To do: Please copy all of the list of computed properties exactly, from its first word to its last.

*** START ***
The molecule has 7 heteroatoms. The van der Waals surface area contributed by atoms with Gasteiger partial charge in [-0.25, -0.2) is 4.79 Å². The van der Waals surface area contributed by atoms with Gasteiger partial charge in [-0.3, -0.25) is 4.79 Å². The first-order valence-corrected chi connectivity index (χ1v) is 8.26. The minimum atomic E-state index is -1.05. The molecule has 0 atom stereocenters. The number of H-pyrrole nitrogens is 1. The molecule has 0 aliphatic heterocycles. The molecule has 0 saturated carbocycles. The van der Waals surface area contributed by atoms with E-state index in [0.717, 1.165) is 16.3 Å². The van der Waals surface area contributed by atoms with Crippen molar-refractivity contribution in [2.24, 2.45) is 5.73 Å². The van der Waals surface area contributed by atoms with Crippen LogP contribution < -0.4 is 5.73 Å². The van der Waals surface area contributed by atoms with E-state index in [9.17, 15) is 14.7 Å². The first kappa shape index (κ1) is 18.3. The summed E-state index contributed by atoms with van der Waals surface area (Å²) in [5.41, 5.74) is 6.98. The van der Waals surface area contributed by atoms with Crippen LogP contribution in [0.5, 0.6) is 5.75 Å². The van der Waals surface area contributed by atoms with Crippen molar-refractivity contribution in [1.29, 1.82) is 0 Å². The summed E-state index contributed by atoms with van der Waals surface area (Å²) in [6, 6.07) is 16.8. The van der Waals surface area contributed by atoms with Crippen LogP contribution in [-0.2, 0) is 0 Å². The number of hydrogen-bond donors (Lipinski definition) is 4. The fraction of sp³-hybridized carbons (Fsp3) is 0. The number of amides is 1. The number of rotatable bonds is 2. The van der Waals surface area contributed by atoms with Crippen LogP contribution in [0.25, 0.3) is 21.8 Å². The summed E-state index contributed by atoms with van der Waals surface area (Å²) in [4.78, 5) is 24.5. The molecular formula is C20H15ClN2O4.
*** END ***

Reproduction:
The molecule has 7 heteroatoms. The van der Waals surface area contributed by atoms with Gasteiger partial charge in [-0.25, -0.2) is 4.79 Å². The van der Waals surface area contributed by atoms with Gasteiger partial charge in [-0.3, -0.25) is 4.79 Å². The first-order valence-corrected chi connectivity index (χ1v) is 8.26. The minimum atomic E-state index is -1.05. The molecule has 0 atom stereocenters. The number of H-pyrrole nitrogens is 1. The molecule has 0 aliphatic heterocycles. The molecule has 0 saturated carbocycles. The van der Waals surface area contributed by atoms with E-state index in [0.717, 1.165) is 16.3 Å². The van der Waals surface area contributed by atoms with Crippen molar-refractivity contribution in [2.24, 2.45) is 5.73 Å². The van der Waals surface area contributed by atoms with Crippen LogP contribution < -0.4 is 5.73 Å². The van der Waals surface area contributed by atoms with E-state index in [9.17, 15) is 14.7 Å². The first kappa shape index (κ1) is 18.3. The summed E-state index contributed by atoms with van der Waals surface area (Å²) in [5.41, 5.74) is 6.98. The van der Waals surface area contributed by atoms with Crippen LogP contribution in [0.5, 0.6) is 5.75 Å². The van der Waals surface area contributed by atoms with Crippen molar-refractivity contribution in [1.29, 1.82) is 0 Å². The summed E-state index contributed by atoms with van der Waals surface area (Å²) in [6, 6.07) is 16.8. The van der Waals surface area contributed by atoms with Crippen LogP contribution in [-0.2, 0) is 0 Å². The number of hydrogen-bond donors (Lipinski definition) is 4. The fraction of sp³-hybridized carbons (Fsp3) is 0. The number of amides is 1. The number of rotatable bonds is 2. The van der Waals surface area contributed by atoms with Crippen LogP contribution in [0.25, 0.3) is 21.8 Å². The summed E-state index contributed by atoms with van der Waals surface area (Å²) in [4.78, 5) is 24.5. The molecular formula is C20H15ClN2O4.